Yet, that’s not what the media makes of it. Instead, this information is included in a list of ways to pay for college with the implication being that if only students would apply to more scholarships, they wouldn’t graduate with so much debt!
In fact, a survey by Accounting Principles found that a third of college graduates would have actively pursued more scholarships and financial aid options knowing what they now know about the cost of living. Which goes to show while they obviously have learned something about debt, they haven’t learned much about scholarships or how to pay for college.
Show me the money
Let’s get back to the numbers. According to Mark Kantrowitz, the National Postsecondary Student Aid Study found that 81% of undergraduates had an average scholarship of $3,852. Furthermore, “Of all undergraduate students, only 0.1% got $25,000 or more in scholarships. 97% of scholarship recipients receive $2,500 or less in scholarships.
The How America Pays for College 2022 survey found the scholarship average for undergraduates at four-year institutions to be $3,745. The survey shows a larger percentage of students receiving scholarships, 15%. However, this includes scholarships (non-grants) received from the school as well. According to the survey, 33% of students received scholarships “From nonprofit or company” for an average amount of $1,688. This was lower than the $1,905 from state scholarships and $6,408 from school scholarships. The survey also found 29% of students applied for scholarships but didn’t report using any to pay for college.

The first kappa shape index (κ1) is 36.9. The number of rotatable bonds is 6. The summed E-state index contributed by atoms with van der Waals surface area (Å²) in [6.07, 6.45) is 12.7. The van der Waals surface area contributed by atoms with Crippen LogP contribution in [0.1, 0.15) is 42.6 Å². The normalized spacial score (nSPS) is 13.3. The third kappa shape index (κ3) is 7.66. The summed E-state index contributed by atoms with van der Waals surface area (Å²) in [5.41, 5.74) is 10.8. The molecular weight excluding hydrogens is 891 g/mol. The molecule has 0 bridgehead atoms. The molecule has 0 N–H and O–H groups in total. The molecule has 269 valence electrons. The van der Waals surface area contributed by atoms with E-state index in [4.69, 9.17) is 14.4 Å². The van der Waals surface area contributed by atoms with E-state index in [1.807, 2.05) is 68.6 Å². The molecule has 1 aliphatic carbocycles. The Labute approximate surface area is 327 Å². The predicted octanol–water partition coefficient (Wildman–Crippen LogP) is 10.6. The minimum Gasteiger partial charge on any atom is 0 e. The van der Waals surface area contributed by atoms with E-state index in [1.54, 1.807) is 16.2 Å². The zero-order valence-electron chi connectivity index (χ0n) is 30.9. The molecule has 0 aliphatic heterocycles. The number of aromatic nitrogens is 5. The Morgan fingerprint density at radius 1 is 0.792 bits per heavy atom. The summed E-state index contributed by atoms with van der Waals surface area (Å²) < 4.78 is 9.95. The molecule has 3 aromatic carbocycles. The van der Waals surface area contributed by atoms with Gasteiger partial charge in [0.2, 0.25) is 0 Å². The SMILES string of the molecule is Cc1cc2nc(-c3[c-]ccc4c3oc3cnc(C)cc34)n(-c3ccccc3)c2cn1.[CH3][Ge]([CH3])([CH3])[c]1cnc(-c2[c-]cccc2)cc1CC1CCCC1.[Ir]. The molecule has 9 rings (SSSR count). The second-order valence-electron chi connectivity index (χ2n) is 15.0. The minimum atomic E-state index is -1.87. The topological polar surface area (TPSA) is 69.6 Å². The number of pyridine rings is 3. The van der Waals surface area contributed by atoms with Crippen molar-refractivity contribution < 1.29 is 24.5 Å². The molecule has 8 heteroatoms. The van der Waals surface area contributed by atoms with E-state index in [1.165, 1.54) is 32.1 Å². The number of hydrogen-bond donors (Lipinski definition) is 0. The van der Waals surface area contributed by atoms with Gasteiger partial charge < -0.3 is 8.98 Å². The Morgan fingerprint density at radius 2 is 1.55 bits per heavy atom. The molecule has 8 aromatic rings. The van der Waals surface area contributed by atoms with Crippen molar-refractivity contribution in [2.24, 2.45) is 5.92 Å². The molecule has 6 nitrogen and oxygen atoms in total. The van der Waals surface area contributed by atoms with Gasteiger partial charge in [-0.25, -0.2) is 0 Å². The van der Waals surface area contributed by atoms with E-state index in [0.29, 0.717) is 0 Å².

The College Board’s Trends in Student Aid 2021 report lists “Private and Employer Grants” as making up 7% of all undergraduate student aid and 12% of all grant aid. This means that the total amount of money from scholarship sources is somewhere around 10% of all of the available free money. Yet, it’s split by nearly a third of all undergraduates which explains why the amounts are so small.